Yet a search on Politico's website finds no reporting on DFLA's request nor of the committee's refusal to adopt the language. It's not like Politico has completely ignored the drafting of the Democratic Party platform. Politico has, for example, reported on the platform committee's unanimous approval of a plank endorsing same-sex marriage and calling for repeal of the President Clinton-signed Defense of Marriage Act (DOMA) to be repealed.
On July 30, Politico reporters Reid Epstein and Byron Tau noted that some southern Democrats were worried about the gay marriage plank and noted that both White House and Democratic Party spokesmen refused to comment about such criticism.
Back to Hohmann's reporting, it's notable that the Politico writer failed to quote directly from the Republican platform, instead summarizing some of its points. Since the language is reportedly identical to the 2008 document, here's the actual language of the plank from '08:
Maintaining The Sanctity and Dignity of Human Life
Faithful to the first guarantee of the Declaration of Independence, we assert the inherent dignity and sanctity of all human life and affirm that the unborn child has a fundamental individual right to life which cannot be infringed. We support a human life amendment to the Constitution, and we endorse legislation to make clear that the Fourteenth Amendment's protections apply to unborn children. We oppose using public revenues to promote or perform abortion and will not fund organizations which advocate it. We support the appointment of judges who respect traditional family values and the sanctity and dignity of innocent human life.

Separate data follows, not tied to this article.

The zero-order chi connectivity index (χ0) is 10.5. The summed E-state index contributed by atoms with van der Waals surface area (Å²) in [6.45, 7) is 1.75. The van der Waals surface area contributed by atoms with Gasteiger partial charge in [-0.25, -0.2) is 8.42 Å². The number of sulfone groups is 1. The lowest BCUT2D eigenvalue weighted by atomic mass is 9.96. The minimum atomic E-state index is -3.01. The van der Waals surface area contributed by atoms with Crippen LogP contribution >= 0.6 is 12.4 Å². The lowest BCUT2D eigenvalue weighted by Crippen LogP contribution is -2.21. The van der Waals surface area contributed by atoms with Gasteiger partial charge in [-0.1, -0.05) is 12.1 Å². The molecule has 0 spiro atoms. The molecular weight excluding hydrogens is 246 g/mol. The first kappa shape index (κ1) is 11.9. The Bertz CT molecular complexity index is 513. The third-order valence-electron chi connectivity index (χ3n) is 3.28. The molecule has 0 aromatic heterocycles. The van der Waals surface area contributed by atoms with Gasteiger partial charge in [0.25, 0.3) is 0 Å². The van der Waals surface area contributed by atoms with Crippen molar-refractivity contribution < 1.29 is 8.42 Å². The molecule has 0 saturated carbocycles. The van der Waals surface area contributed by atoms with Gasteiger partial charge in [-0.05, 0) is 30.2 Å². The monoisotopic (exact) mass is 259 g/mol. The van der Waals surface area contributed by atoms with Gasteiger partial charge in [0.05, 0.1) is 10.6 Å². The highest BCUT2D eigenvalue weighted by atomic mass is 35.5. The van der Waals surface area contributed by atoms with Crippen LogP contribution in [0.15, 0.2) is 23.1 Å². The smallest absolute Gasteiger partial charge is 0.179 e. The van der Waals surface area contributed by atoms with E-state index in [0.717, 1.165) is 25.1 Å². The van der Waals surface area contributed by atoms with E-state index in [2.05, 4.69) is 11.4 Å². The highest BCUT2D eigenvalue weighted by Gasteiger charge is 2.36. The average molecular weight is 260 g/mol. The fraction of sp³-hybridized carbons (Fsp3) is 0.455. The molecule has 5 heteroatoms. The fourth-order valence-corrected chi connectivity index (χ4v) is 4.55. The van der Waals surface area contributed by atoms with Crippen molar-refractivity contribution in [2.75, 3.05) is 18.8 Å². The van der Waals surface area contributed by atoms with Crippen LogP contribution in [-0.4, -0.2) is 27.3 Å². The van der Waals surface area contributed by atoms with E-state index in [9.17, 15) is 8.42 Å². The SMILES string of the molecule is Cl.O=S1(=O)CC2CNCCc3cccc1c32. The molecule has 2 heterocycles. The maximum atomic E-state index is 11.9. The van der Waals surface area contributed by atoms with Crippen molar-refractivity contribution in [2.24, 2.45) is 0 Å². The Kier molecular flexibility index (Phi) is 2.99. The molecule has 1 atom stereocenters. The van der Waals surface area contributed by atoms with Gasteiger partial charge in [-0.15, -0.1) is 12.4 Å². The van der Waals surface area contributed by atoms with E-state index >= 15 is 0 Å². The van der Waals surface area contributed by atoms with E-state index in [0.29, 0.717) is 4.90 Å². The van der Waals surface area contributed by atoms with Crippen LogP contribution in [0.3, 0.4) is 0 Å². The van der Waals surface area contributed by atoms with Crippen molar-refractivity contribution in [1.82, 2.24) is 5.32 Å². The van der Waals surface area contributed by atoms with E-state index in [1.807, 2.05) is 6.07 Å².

We have made progress. The Supreme Court has upheld prohibitions against the barbaric practice of partial-birth abortion. States are now permitted to extend health-care coverage to children before birth. And the Born Alive Infants Protection Act has become law; this law ensures that infants who are born alive during an abortion receive all treatment and care that is provided to all newborn infants and are not neglected and left to die. We must protect girls from exploitation and statutory rape through a parental notification requirement. We all have a moral obligation to assist, not to penalize, women struggling with the challenges of an unplanned pregnancy. At its core, abortion is a fundamental assault on the sanctity of innocent human life. Women deserve better than abortion. Every effort should be made to work with women considering abortion to enable and empower them to choose life. We salute those who provide them alternatives, including pregnancy care centers, and we take pride in the tremendous increase in adoptions that has followed Republican legislative initiatives.
Respect for life requires efforts to include persons with disabilities in education, employment, the justice system, and civic participation. In keeping with that commitment, we oppose the nonconsensual withholding of care or treatment from people with disabilities, as well as the elderly and infirm, just as we oppose euthanasia and assisted suicide, which endanger especially those on the margins of society. Because government should set a positive standard in hiring and contracting for the services of persons with disabilities, we need to update the statutory authority for the AbilityOne program, the main avenue by which those productive members of our society can offer high quality services at the best possible value.